So I think Im okay at Risk, the board game. Now, I’m not sure that Risk has really taught me anything I didn’t already know, but it has given me the opportunity to exercise some of my less developed communication and strategic skills.
So Risk is basically a push-your-luck style game masquerading as a strategy game. The game does require one to pace oneself or usually end up dead (best case scenario after overextending is a stalemate). I enjoy playing computerized versions of the game and I do fairly well at them. However I much prefer to play with live people in front of me. Preferably with them playing as well. This adds a whole new layer of depth to an otherwise simple game of probabilities and risk taking.
With other players, Risk can even become a co-operative experience (but only at times, as there is only one winner). Treaties are almost necessary to win the game. One player against 2-5 others is almost impossible. It’s to the benefit of both players to form an informal alliance as it allows them to either focus their forces elsewhere or against a common enemy. The problem comes with a fact I just mentioned, there is only one winner. It’s hard to keep a treaty when your “friend” is stabbing you in the back covertly. The fact that everyone is still technically against you makes diplomacy hard at the best of times. This problem is magnified by the fact that even if you are a great diplomat you can still lose the game if you’re not a good strategist.
But I’m not here to talk about Risk strategy, I’m here to talk about diplomacy. It’s really important in Risk to keep your opponents off your back. The best way to do this is obviously through a temporary alliance. This will work for the first couple games. But if you’re like me and you either win all the games or are at least a very strong opponent at all times, people will be hesitant on this front. Diplomatic skills are necessary to stay alive as everyone tries to kill you because they are bitter about losing the last game (which they have a right to be). In this situation, the ability to keep talking and playing up the strengths of other players while drawing attention away from your own is a great skill to have and develop. The player that messes up and says something that may break or make tense an alliance already held will likely end up losing. A losing player is also quick to make an alliance, especially with a very strong player.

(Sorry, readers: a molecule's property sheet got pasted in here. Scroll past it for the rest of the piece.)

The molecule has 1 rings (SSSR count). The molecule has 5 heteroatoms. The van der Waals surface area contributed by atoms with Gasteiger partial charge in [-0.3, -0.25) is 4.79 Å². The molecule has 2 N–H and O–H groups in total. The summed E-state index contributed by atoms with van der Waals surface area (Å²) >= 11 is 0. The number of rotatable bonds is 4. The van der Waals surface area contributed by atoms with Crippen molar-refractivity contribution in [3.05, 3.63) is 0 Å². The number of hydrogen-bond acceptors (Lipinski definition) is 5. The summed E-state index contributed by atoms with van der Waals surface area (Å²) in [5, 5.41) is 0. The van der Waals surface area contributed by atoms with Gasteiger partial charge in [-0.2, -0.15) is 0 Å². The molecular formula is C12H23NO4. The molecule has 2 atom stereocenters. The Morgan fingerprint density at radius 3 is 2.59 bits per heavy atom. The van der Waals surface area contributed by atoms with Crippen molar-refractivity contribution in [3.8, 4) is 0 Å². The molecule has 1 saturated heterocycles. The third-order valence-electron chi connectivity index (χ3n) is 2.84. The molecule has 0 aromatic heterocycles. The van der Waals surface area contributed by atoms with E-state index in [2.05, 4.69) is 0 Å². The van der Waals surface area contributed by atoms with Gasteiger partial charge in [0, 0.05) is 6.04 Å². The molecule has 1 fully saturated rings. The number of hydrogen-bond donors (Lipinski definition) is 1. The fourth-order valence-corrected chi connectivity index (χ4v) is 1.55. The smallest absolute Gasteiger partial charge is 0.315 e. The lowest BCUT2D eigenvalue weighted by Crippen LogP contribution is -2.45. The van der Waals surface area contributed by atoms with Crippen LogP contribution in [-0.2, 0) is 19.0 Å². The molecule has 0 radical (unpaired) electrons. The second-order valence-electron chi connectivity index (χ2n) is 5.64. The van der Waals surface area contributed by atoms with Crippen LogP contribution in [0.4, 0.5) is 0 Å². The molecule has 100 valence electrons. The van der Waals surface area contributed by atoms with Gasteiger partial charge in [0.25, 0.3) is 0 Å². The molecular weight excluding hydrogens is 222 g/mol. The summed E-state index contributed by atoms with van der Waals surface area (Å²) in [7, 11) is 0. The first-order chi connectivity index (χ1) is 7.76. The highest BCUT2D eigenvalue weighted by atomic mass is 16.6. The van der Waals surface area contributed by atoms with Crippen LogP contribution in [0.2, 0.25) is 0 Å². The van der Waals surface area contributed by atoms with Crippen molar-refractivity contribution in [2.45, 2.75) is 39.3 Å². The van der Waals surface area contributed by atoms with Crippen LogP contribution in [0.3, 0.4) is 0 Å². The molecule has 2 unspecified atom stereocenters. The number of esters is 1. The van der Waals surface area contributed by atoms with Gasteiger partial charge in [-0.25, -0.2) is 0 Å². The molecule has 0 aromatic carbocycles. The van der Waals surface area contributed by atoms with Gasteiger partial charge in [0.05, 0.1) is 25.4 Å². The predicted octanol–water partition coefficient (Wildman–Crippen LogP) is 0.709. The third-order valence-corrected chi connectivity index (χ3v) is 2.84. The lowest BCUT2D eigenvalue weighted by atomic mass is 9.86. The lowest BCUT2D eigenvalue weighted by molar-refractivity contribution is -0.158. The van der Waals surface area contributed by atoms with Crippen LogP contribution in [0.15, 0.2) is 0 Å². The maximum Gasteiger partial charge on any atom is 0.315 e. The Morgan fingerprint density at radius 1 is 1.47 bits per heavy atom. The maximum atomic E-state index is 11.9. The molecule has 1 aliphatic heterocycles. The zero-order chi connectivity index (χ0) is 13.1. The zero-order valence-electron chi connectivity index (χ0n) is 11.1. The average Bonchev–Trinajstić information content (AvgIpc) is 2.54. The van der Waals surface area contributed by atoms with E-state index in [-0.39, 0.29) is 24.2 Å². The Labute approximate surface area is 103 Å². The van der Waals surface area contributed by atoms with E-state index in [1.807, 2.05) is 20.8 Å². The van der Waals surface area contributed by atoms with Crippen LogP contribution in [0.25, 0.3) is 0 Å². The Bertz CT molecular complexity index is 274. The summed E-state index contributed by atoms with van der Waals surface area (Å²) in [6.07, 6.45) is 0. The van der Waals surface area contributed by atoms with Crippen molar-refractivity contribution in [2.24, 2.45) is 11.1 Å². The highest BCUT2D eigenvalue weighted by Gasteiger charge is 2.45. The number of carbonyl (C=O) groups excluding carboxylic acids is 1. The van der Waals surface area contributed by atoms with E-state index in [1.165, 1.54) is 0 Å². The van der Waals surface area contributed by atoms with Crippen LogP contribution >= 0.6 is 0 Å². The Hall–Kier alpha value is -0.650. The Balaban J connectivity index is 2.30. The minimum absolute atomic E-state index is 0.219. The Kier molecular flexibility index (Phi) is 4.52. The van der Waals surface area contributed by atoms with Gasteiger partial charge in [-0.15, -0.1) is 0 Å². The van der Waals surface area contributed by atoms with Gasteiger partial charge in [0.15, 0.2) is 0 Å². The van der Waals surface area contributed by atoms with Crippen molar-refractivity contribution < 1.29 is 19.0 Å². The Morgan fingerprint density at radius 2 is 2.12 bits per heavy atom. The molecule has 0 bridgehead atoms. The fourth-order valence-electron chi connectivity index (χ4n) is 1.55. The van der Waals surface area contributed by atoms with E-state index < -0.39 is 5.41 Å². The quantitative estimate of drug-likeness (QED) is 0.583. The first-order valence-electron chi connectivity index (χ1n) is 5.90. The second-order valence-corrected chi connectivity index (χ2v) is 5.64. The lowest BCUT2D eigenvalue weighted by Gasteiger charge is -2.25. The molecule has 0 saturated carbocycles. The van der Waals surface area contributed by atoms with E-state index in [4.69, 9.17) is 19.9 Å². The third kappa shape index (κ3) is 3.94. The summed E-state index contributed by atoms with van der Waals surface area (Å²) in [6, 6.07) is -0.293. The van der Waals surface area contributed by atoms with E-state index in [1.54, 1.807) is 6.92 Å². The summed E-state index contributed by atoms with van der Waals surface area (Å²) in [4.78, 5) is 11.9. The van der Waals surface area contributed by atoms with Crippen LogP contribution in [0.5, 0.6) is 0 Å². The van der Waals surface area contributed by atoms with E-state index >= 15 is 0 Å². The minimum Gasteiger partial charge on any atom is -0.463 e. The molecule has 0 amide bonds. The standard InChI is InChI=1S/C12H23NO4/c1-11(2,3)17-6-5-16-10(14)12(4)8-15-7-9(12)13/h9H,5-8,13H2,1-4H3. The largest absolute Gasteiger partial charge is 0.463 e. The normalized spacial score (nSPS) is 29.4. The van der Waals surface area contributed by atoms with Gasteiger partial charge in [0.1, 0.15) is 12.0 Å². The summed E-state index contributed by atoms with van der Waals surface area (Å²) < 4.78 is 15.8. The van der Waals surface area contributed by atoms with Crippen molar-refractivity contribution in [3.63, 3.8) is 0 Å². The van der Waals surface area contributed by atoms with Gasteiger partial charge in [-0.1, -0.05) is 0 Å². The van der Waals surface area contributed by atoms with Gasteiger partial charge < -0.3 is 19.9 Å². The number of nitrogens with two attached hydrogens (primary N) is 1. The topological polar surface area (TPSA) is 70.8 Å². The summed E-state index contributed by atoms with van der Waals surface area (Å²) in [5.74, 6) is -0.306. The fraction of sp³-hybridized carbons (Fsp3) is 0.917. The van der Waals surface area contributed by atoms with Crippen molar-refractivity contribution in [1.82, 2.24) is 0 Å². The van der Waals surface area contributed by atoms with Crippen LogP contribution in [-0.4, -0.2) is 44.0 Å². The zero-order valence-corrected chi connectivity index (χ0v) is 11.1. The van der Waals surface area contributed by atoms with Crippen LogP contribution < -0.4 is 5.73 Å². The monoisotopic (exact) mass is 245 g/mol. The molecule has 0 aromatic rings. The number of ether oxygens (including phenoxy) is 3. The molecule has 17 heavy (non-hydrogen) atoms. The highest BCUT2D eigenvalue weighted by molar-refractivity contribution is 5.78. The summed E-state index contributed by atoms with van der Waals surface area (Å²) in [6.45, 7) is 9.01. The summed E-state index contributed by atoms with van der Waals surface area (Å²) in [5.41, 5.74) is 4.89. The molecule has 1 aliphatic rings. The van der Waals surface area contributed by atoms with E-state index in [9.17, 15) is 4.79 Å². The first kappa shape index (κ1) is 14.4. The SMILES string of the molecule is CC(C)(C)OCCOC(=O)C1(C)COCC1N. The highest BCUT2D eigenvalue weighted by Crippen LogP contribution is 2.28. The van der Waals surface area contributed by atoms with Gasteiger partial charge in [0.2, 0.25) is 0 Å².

Knowing when to talk, what to talk about, and who to talk to is a great skill that can be developed and honed in Risk. Learning to strategically begin peace talks and/or negotiate for a place is a very handy skill to have. Risk is a great place to learn it. Other games have rules against negotiation or complicated rules that could cripple the negotiating process. Risk is a blank canvas on which one can put almost any type of diplomacy. From threats to counter-attack, to agreements to not attack on a certain front, to a pincer movement on a common enemy.
Very few games offer the sandbox that Risk does, as other abstracted games of strategy have few player and no room to negotiate (chess, checkers, Stratego, etc.). Risk is one of those games that is much better with people face to face. You can bluff like in poker, you can bolster like in three card brag, you can threaten like in chess, you can fortify like Startego, you can be tactical like in checkers, and you can negotiate like in diplomacy. It’s great, there are enough ways to play that everyone you know can. Each time I play I feel like I learned something new about the people I played with. Risk can be a great tool for teaching compromise, strategy, and negotiation. And of course other things, but I believe it shines best as a version of diplomacy with luck. If you didn’t like if before because you thought it was slow, give it a try with a group of deal makers and I think you’ll have a much better time.
I gotta play a game now.